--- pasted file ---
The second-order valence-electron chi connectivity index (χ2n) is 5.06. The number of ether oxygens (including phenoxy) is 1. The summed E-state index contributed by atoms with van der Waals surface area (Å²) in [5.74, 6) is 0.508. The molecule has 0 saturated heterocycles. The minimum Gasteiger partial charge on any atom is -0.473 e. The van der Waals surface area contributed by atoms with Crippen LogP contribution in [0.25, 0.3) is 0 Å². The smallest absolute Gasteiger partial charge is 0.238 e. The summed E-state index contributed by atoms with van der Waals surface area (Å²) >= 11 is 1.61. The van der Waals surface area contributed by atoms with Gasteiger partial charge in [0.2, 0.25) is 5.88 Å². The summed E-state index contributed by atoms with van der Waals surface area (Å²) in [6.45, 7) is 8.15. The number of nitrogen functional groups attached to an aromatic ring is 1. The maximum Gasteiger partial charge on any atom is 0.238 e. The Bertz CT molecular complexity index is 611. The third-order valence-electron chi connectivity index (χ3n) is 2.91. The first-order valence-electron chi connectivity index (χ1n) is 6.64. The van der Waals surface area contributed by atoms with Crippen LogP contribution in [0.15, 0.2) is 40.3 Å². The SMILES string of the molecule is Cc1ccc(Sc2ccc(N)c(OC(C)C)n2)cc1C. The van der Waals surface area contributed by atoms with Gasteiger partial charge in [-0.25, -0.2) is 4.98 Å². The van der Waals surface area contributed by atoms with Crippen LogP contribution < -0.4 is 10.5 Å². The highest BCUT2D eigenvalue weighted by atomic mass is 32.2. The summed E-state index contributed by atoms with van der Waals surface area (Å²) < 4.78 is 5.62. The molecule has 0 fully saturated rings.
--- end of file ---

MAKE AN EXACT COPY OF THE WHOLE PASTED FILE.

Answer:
The second-order valence-electron chi connectivity index (χ2n) is 5.06. The number of ether oxygens (including phenoxy) is 1. The summed E-state index contributed by atoms with van der Waals surface area (Å²) in [5.74, 6) is 0.508. The molecule has 0 saturated heterocycles. The minimum Gasteiger partial charge on any atom is -0.473 e. The van der Waals surface area contributed by atoms with Crippen LogP contribution in [0.25, 0.3) is 0 Å². The smallest absolute Gasteiger partial charge is 0.238 e. The summed E-state index contributed by atoms with van der Waals surface area (Å²) >= 11 is 1.61. The van der Waals surface area contributed by atoms with Gasteiger partial charge in [0.2, 0.25) is 5.88 Å². The summed E-state index contributed by atoms with van der Waals surface area (Å²) in [6.45, 7) is 8.15. The number of nitrogen functional groups attached to an aromatic ring is 1. The maximum Gasteiger partial charge on any atom is 0.238 e. The Bertz CT molecular complexity index is 611. The third-order valence-electron chi connectivity index (χ3n) is 2.91. The first-order valence-electron chi connectivity index (χ1n) is 6.64. The van der Waals surface area contributed by atoms with Crippen LogP contribution in [0.15, 0.2) is 40.3 Å². The SMILES string of the molecule is Cc1ccc(Sc2ccc(N)c(OC(C)C)n2)cc1C. The van der Waals surface area contributed by atoms with Gasteiger partial charge in [-0.25, -0.2) is 4.98 Å². The van der Waals surface area contributed by atoms with Crippen LogP contribution < -0.4 is 10.5 Å². The highest BCUT2D eigenvalue weighted by atomic mass is 32.2. The summed E-state index contributed by atoms with van der Waals surface area (Å²) < 4.78 is 5.62. The molecule has 0 fully saturated rings.